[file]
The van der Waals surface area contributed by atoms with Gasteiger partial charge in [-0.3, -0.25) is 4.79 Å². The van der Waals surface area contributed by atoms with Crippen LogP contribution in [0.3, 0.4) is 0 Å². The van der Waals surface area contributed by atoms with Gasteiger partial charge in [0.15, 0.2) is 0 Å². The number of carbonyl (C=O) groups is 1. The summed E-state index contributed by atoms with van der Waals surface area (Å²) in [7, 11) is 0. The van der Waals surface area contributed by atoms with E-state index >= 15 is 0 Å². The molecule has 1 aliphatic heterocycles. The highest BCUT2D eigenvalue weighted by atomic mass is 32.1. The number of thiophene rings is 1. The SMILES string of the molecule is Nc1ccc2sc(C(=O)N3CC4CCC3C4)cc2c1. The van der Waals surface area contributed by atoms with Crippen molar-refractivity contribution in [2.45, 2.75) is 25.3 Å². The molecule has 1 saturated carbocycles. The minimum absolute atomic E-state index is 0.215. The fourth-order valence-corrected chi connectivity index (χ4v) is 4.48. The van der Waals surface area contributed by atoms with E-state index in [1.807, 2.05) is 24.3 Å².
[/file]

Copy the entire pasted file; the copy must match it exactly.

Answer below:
The van der Waals surface area contributed by atoms with Gasteiger partial charge in [-0.3, -0.25) is 4.79 Å². The van der Waals surface area contributed by atoms with Crippen LogP contribution in [0.3, 0.4) is 0 Å². The van der Waals surface area contributed by atoms with Gasteiger partial charge in [0.15, 0.2) is 0 Å². The number of carbonyl (C=O) groups is 1. The summed E-state index contributed by atoms with van der Waals surface area (Å²) in [7, 11) is 0. The van der Waals surface area contributed by atoms with E-state index >= 15 is 0 Å². The molecule has 1 aliphatic heterocycles. The highest BCUT2D eigenvalue weighted by atomic mass is 32.1. The number of thiophene rings is 1. The SMILES string of the molecule is Nc1ccc2sc(C(=O)N3CC4CCC3C4)cc2c1. The van der Waals surface area contributed by atoms with Crippen molar-refractivity contribution in [2.45, 2.75) is 25.3 Å². The molecule has 1 saturated carbocycles. The minimum absolute atomic E-state index is 0.215. The fourth-order valence-corrected chi connectivity index (χ4v) is 4.48. The van der Waals surface area contributed by atoms with E-state index in [1.807, 2.05) is 24.3 Å².